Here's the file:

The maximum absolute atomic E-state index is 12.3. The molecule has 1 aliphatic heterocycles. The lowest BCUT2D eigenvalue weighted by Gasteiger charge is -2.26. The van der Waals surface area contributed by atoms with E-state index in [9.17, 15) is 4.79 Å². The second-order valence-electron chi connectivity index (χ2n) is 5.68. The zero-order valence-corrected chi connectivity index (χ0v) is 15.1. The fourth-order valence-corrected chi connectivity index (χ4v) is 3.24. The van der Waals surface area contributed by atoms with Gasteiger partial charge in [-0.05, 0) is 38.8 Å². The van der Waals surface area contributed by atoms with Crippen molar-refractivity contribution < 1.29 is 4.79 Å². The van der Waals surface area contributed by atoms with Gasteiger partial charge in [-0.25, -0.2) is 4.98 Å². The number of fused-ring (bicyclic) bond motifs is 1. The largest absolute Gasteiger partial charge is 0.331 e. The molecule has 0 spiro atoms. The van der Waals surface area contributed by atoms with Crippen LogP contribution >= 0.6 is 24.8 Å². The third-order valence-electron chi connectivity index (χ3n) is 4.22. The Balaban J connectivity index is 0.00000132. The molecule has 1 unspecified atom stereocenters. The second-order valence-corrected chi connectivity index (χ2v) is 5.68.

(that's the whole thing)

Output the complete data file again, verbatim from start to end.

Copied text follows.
The maximum absolute atomic E-state index is 12.3. The molecule has 1 aliphatic heterocycles. The lowest BCUT2D eigenvalue weighted by Gasteiger charge is -2.26. The van der Waals surface area contributed by atoms with E-state index in [9.17, 15) is 4.79 Å². The second-order valence-electron chi connectivity index (χ2n) is 5.68. The zero-order valence-corrected chi connectivity index (χ0v) is 15.1. The fourth-order valence-corrected chi connectivity index (χ4v) is 3.24. The van der Waals surface area contributed by atoms with Gasteiger partial charge in [-0.05, 0) is 38.8 Å². The van der Waals surface area contributed by atoms with Crippen molar-refractivity contribution < 1.29 is 4.79 Å². The van der Waals surface area contributed by atoms with Gasteiger partial charge in [-0.25, -0.2) is 4.98 Å². The number of fused-ring (bicyclic) bond motifs is 1. The largest absolute Gasteiger partial charge is 0.331 e. The molecule has 0 spiro atoms. The van der Waals surface area contributed by atoms with Crippen LogP contribution >= 0.6 is 24.8 Å². The third-order valence-electron chi connectivity index (χ3n) is 4.22. The Balaban J connectivity index is 0.00000132. The molecule has 1 unspecified atom stereocenters. The second-order valence-corrected chi connectivity index (χ2v) is 5.68.